Future space missions will include a return to the Moon and long duration deep space roundtrip missions to Mars. Leaving the protection that Low Earth Orbit provides will unavoidably expose astronauts to higher cumulative doses of space radiation, in addition to other stressors, e.g., microgravity. Immune regulation is known to be impacted by both radiation and spaceflight and it remains to be seen whether prolonged effects that will be encountered in deep space can have an adverse impact on health. In this study, we investigated the effects in the overall metabolism of three different low dose radiation exposures (γ-rays,16O, and56Fe) in spleens from male C57BL/6 mice at 1, 2, and 4 months after exposure. Forty metabolites were identified with significant enrichment in purine metabolism, tricarboxylic acid cycle, fatty acids, acylcarnitines, and amino acids. Early perturbations were more prominent in the γ irradiated samples, while later responses shifted towards more prominent responses in groups with high energy particle irradiations. Regression analysis showed a positive correlation of the abundance of identified fatty acids with time and a negative association with γ-rays, while the degradation pathway of purines was positively associated with time. Taken together, there is a strong suggestion of mitochondrial implication and the possibility of long-term effects on DNA repair and nucleotide pools following radiation exposure.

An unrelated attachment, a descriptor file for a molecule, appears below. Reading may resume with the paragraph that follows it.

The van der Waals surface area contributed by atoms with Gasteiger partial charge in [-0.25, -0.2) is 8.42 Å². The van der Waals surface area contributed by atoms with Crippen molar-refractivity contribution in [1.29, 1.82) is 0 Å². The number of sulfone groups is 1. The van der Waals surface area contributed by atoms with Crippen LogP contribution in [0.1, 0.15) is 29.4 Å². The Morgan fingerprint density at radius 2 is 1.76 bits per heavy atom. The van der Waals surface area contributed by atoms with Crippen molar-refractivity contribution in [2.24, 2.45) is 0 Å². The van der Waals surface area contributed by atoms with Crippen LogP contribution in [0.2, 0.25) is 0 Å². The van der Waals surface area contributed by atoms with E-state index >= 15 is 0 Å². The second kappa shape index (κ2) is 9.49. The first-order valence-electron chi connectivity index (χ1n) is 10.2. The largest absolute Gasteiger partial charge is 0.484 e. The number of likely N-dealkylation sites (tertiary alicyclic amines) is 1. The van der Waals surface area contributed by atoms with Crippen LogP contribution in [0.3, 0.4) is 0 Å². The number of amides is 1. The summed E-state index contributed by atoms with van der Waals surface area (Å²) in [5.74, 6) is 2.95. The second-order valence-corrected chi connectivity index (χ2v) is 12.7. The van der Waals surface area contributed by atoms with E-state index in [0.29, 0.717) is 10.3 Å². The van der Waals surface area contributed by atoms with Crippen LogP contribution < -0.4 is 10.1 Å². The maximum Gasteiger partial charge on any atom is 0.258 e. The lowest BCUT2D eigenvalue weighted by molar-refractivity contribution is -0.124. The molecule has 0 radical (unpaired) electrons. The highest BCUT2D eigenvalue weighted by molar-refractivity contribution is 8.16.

- Space radiation
ASJC Scopus subject areas
- Molecular Biology
- Computer Science Applications
- Physical and Theoretical Chemistry
- Organic Chemistry
- Inorganic Chemistry